Miscellaneous: The town of Strong was once known as the Toothpick Capital of the World, producing 20 million toothpicks each day (75 billion each year), at the height of the industry. This accounted for 95 per cent of the world’s toothpick supply. However, toothpicks have been replaced by floss and other items, with the last toothpick produced in Strong, in 2003.

Remember the Maine

Remember the Maine

  • Rinse glass with Absinthe
  • 2 oz Whiskey
  • 0.75 oz Sweet Vermouth
  • 0.25 oz Cherry Liqueur
  • Garnish with Drunken Cherries

This cocktail was made in recognition of the USS Maine, which was sunk off the coast of Havana, Cuba, in 1898. Spain was blamed for the incident, so the slogan “Remember the Maine! To hell with Spain,” became popular and the 1898 Spanish-American War soon followed. The drink has some similarities to a Manhattan and that is just fine by me.

September 26 – Capital Punishment

Special Scribes

As we continue to celebrate the gloriousness that is the Sip Advisor (with my recent birthday and all), today we will look at the greatest writers out there in the land of fiction. Write-on my brothers and sisters!

#5: Jack Torrance – The Shining

It seemed like a good idea for writer Jack Torrance to take a job as a caretaker, looking after the massive Overlook Hotel estate in the Colorado mountains over the winter off-season… especially when he could use the solitude to get down to work. Only problem is the silence and seclusion turned an already damaged man into a complete psychopath, set on hunting down his own wife and son. Remember, “all work and no play makes Jack a dull boy!”

jack torrance

#4: Brian Griffin – Family Guy

This often pretentious dog considers himself a future legendary scribe, except for the fact that for the longest time, he only talked about writing the great American novel, never sitting down to actually pen it. When he finally does, Faster Than the Speed of Love, is shredded by critics. His follow-up self-help title Wish It, Want It, Do It becomes a best seller, but the fame and fortune for Brian is fleeting, as he lets it all go to his head and alienates those that love him.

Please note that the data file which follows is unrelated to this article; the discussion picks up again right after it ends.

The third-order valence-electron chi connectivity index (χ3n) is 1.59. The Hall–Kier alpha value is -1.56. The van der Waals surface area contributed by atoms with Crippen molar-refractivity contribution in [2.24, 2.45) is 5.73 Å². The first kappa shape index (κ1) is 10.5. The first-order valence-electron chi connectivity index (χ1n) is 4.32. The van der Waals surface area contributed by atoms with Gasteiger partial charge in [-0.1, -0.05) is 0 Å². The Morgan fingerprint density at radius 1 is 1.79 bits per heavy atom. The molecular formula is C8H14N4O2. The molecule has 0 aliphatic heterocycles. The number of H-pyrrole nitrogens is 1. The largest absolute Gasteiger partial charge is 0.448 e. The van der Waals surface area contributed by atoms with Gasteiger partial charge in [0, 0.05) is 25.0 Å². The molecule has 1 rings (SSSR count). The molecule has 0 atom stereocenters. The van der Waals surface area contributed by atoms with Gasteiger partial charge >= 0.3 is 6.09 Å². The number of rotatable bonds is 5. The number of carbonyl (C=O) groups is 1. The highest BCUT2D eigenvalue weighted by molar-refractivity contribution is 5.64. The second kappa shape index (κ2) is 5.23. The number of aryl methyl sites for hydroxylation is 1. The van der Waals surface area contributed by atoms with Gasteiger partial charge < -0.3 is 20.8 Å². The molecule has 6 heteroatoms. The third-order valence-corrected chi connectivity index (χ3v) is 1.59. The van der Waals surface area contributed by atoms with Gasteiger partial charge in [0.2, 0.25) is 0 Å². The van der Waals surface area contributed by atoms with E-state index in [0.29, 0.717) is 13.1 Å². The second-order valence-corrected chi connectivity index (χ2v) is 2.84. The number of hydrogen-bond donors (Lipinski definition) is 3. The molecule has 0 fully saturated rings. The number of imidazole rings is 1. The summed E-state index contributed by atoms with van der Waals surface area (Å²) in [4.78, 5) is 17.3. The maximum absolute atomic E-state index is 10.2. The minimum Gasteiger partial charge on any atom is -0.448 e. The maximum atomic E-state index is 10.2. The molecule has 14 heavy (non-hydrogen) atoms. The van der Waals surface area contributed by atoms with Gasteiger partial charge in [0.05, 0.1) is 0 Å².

#3: Paul Sheldon – Misery

I would never expect my work to get me into trouble (unless I give a liquor company a bad review and they boycott serving me!), but that’s exactly what happens to Paul Sheldon, after he decides to end his popular series of romance novels. He just so happens to also be in the custody of his ‘number one fan’ Annie Wilkes, when this conclusion is published and that leads to a whirlwind of pain, instead of being nursed back to health by the former medical professional.

misery hammer

#2: Jessica Fletcher – Murder, She Wrote

It’s pretty easy to get ideas for your best-selling mystery novels when real-life murders seem to follow you around like you’re death personified. Jessica Fletcher may reside in the sleepy, rural town of Cabot Cove (where there’s an out-of-proportion murder rate), but thanks to her success as an author, she often travels the world and… you guessed it, comes across even more brutality. At least she’s always able to solve the crime, outwitting bumbling police officers everywhere.

#1: Dr. Watson – Sherlock Holmes

Along with being a sidekick and companion, Dr. John Watson also took it upon himself to record the extensive case files of Sherlock Holmes. As a fan of a good mystery, I wonder where we would be without the writings of Dr. Watson (who was originally to be named ‘Ormond Sacker’). Dr. Watson becomes a biographer of sorts for Holmes, largely because he can’t stand others taking and receiving credit for the solving of high-profile crimes.

Super Saturday Shot Day: Capital Punishment

  • Rim glass with Crushed Nuts
  • 0.5 oz Bourbon
  • 0.5 oz Amaretto

Some honourable mentions go to poets Mikey Blumberg (Recess) and Diane Chambers (Cheers), journalists Paul Hennessy (8 Simple Rules) and Ray Barone (Everybody Loves Raymond), crime novelist Richard Castle (Castle), columnist Carrie Bradshaw (Sex and the City), and TV writer Rob Petrie (Dick Van Dyke Show). May the words flow freely from your minds!

August 7 – Undercover Squirrel

Dicks

I often try to match the subject matter of a post to the name of the featured cocktail… but with a drink called the Undercover Squirrel, what is a liquor deviant supposed to do? Therefore, I decided to write about a topic very close to my heart: the greatest detectives. I love me a good mystery and these sleuths are some of the best!